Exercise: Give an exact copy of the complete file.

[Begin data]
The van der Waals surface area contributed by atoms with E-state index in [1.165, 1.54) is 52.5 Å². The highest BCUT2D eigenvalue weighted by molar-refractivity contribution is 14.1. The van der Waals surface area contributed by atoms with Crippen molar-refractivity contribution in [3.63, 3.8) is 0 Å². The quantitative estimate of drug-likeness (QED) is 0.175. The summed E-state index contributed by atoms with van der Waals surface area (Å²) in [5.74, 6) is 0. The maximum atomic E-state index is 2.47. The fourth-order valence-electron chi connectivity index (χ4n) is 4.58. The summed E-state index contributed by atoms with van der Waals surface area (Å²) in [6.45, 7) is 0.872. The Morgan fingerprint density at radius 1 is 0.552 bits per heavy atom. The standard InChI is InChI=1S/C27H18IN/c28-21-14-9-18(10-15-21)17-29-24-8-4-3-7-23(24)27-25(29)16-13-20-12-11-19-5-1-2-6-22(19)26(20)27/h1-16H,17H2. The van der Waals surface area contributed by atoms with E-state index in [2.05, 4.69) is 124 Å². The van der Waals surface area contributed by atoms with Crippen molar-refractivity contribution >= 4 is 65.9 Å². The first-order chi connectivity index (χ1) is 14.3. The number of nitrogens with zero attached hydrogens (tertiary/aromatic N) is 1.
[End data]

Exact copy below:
The van der Waals surface area contributed by atoms with E-state index in [1.165, 1.54) is 52.5 Å². The highest BCUT2D eigenvalue weighted by molar-refractivity contribution is 14.1. The van der Waals surface area contributed by atoms with Crippen molar-refractivity contribution in [3.63, 3.8) is 0 Å². The quantitative estimate of drug-likeness (QED) is 0.175. The summed E-state index contributed by atoms with van der Waals surface area (Å²) in [5.74, 6) is 0. The maximum atomic E-state index is 2.47. The fourth-order valence-electron chi connectivity index (χ4n) is 4.58. The summed E-state index contributed by atoms with van der Waals surface area (Å²) in [6.45, 7) is 0.872. The Morgan fingerprint density at radius 1 is 0.552 bits per heavy atom. The standard InChI is InChI=1S/C27H18IN/c28-21-14-9-18(10-15-21)17-29-24-8-4-3-7-23(24)27-25(29)16-13-20-12-11-19-5-1-2-6-22(19)26(20)27/h1-16H,17H2. The van der Waals surface area contributed by atoms with E-state index in [2.05, 4.69) is 124 Å². The van der Waals surface area contributed by atoms with Crippen molar-refractivity contribution >= 4 is 65.9 Å². The first-order chi connectivity index (χ1) is 14.3. The number of nitrogens with zero attached hydrogens (tertiary/aromatic N) is 1.